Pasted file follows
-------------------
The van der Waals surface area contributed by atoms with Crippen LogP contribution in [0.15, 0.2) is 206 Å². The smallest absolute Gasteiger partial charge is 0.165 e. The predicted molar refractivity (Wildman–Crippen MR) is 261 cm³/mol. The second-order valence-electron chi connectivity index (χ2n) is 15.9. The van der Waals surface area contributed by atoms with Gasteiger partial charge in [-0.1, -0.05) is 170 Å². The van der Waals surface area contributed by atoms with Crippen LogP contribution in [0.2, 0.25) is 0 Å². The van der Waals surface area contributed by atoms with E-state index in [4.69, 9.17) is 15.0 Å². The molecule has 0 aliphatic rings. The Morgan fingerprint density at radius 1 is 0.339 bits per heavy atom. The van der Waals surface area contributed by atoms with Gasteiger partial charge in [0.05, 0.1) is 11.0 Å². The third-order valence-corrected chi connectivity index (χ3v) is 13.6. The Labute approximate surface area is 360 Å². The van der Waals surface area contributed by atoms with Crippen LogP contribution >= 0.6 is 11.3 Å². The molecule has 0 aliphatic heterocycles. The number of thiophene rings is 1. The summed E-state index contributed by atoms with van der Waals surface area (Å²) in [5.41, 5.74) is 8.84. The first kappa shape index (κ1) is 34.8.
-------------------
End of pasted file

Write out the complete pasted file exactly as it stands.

The van der Waals surface area contributed by atoms with Crippen LogP contribution in [0.15, 0.2) is 206 Å². The smallest absolute Gasteiger partial charge is 0.165 e. The predicted molar refractivity (Wildman–Crippen MR) is 261 cm³/mol. The second-order valence-electron chi connectivity index (χ2n) is 15.9. The van der Waals surface area contributed by atoms with Gasteiger partial charge in [-0.1, -0.05) is 170 Å². The van der Waals surface area contributed by atoms with Crippen LogP contribution in [0.2, 0.25) is 0 Å². The van der Waals surface area contributed by atoms with E-state index in [4.69, 9.17) is 15.0 Å². The molecule has 0 aliphatic rings. The Morgan fingerprint density at radius 1 is 0.339 bits per heavy atom. The van der Waals surface area contributed by atoms with Gasteiger partial charge in [0.05, 0.1) is 11.0 Å². The third-order valence-corrected chi connectivity index (χ3v) is 13.6. The Labute approximate surface area is 360 Å². The van der Waals surface area contributed by atoms with Crippen LogP contribution >= 0.6 is 11.3 Å². The molecule has 0 aliphatic heterocycles. The number of thiophene rings is 1. The summed E-state index contributed by atoms with van der Waals surface area (Å²) in [5.41, 5.74) is 8.84. The first kappa shape index (κ1) is 34.8.